By Sue Ellen Woodcock
The EPA consent decree slapped on the city 10 years ago continues to cost millions of dollars and raise the ire of some public officials.
Monday night, councillors approved the borrowing of $11.815 Million dollars to continue work on the city water and sewer service. Of the millions approved, $3.5 Million is slated for 200-300 locations around the city to remove lead service pipes. This is more part of the water meter replacement program and less with the consent decree, but as City Engineer Nick Ryzstrom said it’s work that has to be done. Another $600,000 will go toward the detection of illicit connection and sump pump investigations. There will be $1.2 million going toward Phase 9 of the inflow and infiltration system. Another $4.7 million is going toward Phase 8 of the inflow and infiltration and $2 million will go toward illicit connections and sump pump removal program.
Regarding the lead pipe service work, Ward 3 Councillor Arthur Guinasso questioned why it cost $10,000 per house. Ryzstrom said a portion goes to oversight of the project.
Ward 6 Councillor Charles Patch has been pushing for over a year to have an audit done of the work the engineering firm CDM Smith has been doing on the consent decree. He’s served under three administrations and he has never gotten his request.
“Every June we get figures thrown at us, we have questions and no answers,” said Patch, who wants to see a detail breakdown of where the money is going.
“Where’s the oversight, asked Councillor George Rotondo. “And why isn’t the DPW doing the work and what’s the cost of CDM?
“The DPW doesn’t have the bodies for oversight,” Restroom said.
“I’ve heard otherwise,” Rotondo said.
“We are dishing out millions in oversight,” Patch said.
Consent decree was issued on August 25, 2010 and forces the city to significantly reduce illegal discharges of raw sewage overflows into the environment from its wastewater collection system and separate storm sewers system. The estimated cost of the work is $50 million, according to the EPA. Ryzstrom said today the project is more like $100 million.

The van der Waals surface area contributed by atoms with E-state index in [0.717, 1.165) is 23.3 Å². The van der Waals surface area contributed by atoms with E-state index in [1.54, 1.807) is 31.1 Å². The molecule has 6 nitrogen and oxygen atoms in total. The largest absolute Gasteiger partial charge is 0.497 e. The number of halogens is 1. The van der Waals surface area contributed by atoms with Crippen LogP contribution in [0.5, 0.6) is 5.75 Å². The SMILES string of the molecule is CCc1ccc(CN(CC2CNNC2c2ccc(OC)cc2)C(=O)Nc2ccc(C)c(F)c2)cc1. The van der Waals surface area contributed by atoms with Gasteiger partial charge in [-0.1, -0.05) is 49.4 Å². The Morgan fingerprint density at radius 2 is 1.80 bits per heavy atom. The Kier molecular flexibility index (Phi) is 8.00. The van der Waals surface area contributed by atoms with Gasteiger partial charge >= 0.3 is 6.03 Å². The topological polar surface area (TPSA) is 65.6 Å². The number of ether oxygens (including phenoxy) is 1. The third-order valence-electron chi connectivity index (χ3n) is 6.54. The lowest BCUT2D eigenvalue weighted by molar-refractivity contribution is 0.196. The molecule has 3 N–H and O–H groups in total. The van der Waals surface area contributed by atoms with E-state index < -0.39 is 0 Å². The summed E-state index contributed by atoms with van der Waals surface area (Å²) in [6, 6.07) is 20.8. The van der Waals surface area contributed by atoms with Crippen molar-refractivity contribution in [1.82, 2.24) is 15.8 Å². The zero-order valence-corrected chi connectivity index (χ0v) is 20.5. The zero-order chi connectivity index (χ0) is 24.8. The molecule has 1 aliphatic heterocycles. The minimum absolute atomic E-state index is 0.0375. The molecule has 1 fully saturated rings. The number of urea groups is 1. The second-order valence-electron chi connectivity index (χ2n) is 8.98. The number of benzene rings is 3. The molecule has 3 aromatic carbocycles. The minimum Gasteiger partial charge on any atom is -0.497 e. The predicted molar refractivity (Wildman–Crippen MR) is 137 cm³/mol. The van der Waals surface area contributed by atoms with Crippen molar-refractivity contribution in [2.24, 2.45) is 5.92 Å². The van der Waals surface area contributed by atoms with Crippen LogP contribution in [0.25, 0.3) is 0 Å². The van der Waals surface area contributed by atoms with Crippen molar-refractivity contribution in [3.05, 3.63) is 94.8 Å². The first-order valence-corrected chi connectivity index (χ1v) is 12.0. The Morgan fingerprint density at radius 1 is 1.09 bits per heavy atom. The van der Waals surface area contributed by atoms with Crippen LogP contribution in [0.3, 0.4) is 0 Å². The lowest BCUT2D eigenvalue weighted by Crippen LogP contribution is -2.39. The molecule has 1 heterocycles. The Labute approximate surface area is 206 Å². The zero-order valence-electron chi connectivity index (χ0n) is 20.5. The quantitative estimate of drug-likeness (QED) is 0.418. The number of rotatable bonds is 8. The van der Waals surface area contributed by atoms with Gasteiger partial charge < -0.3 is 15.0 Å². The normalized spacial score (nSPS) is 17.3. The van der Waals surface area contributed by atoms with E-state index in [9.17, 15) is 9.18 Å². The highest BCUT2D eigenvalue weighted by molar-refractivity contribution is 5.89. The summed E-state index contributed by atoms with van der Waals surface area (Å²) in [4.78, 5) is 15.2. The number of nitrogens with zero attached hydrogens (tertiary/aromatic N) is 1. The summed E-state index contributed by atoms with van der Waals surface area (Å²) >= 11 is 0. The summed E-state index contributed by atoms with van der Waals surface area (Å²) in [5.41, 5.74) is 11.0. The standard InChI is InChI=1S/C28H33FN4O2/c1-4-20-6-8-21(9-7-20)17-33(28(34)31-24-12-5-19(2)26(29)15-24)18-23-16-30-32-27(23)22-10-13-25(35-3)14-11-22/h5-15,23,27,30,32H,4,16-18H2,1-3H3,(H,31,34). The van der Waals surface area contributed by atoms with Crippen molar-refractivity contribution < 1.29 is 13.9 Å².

“The magnitude was not realized and its a much bigger problem than initially thought,” Ryzstrom said. “The neglect and deficiencies are extensive.”
So far, Ryzstrom said, 6-7,000 homes have already been investigated and had new meters installed and there are 12,000 structures in the city. The outstanding ones could face legal action if crew aren’t allowed to come in and do the work.
“The first step is to get the illegal flow out of the system,” Ryzstrom said, adding they will continue to do dye and smoke testing and continue to identify deficiencies in the system.
Patch was clearly not happy with the loan requests and Rotondo voted along with him.
“Fifty percent of the city has been done in seven construction years. Will it be done in a 10 year time period,” asked Patch. “We’re dishing out so much money. Why are we relying on one company – CDM – whose had it for 10 years now?”
Ryzstrom said 10 to 15 percent of the work is oversight.
“I want to know if we’re over paying,” Patch said. “I can’t do this year after year. i want some real Revere DPW oversight. That’s my frustration.”
Patch offered up a motion to require the mayor to contact the State Auditor by Sept. 1 for an audit. Rotondo bumped up the time frame to July 1. The motion passed.
DPW employee Joe Maglione came to the meeting to share his thoughts. He said that even though the department is down a number of men that they are quite capable of doing some of the work needed. Ward 5 Councillor Powers said he wants to see specifics about the areas, streets and jobs being done, as well as how much money has been spent each year.
“I don’t feel completely comfortable,” Powers said.